Stress is actually a combination of two separate things. The first is the “stressor,” the situation that triggers the physical and emotional reactions that we feel. It might be a family problem, a money issue or just that traffic jam on our way to work.
The second part of stress is our “stress response.” This is our body and mind's natural response to a stressor, including increases in our breathing, heart rate, alertness and muscle response. It's a reaction inherited from our ancient ancestors. For them, survival meant reacting quickly to threats they encountered, what we call the “fight or flight” response.
Back then, if the stress source was a wild animal or other life-threatening situation, that was a good reaction. But today’s problems are seldom so immediate or quickly resolved. Instead, we often face prolonged or repeated stress over which we have little or no control.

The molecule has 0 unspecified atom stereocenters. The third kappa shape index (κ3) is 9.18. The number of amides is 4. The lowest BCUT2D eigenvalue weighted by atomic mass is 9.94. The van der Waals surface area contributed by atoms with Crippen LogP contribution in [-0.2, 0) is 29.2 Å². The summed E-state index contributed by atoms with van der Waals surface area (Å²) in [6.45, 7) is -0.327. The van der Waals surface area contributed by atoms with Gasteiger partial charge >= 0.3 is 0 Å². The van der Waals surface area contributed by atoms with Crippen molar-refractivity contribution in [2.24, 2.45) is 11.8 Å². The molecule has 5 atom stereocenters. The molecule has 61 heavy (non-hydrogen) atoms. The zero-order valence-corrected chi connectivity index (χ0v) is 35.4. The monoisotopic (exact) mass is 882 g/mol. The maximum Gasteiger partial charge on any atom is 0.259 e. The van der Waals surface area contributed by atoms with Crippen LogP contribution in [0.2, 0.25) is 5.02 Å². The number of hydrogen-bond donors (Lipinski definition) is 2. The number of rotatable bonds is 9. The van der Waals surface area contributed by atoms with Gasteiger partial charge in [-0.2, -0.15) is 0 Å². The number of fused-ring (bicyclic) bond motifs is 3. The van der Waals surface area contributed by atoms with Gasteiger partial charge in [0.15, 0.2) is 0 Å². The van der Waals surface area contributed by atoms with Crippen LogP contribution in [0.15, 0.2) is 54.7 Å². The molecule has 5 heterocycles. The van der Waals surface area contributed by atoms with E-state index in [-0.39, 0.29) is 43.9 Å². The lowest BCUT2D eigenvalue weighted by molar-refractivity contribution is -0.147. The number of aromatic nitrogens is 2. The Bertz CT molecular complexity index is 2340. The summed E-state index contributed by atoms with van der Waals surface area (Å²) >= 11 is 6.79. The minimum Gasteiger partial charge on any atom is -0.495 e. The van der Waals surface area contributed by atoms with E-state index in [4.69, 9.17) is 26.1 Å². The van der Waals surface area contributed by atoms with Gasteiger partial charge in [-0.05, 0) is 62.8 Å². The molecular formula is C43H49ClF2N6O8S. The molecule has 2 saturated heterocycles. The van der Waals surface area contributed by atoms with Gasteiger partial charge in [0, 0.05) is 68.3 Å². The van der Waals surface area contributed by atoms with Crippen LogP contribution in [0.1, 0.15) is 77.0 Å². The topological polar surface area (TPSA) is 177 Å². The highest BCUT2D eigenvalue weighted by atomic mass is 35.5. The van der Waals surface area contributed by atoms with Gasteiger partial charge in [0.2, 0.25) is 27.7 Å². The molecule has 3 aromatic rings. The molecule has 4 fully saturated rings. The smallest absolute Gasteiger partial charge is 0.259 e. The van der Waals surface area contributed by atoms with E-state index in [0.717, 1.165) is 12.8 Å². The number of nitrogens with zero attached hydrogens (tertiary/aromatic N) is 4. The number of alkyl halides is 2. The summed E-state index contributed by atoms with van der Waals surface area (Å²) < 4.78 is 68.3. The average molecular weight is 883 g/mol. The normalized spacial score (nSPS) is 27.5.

For many of us, repeatedly facing stressful situations can leave us feeling constantly nervous or exhausted, and can result in very real physical and emotional ailments.
It shouldn't be hard to recognize when stress is negatively affecting your life. The warning signs can include changes in both behavior and physical well-being.
Stress-related behavioral changes might include sudden anger or impatience over relatively minor things. You might find yourself unable to relax, anxious almost all the time, sleeping poorly and experiencing sexual problems. Major changes in eating, whether no appetite or constantly overeating, are also common reactions. Excessive stress can make it difficult to make decisions or set priorities. You may make more mistakes or become accident-prone.
Physical ailments, such as frequent headaches and neck or back pain, can also be stress-related symptoms. You might find yourself suffering from frequent indigestion, diarrhea or constipation. Shortness of breath, heart palpitations, or skin problems like acne or psoriasis can also occur.
Excessive stress is not a problem to be ignored. It has been linked to a variety of serious health and emotional issues. If you find yourself facing high levels of stress that are affecting your health or overall quality of life, seek help. Your family physician or a professional counselor can offer assistance to help reduce or cope with unhealthy stress in your life.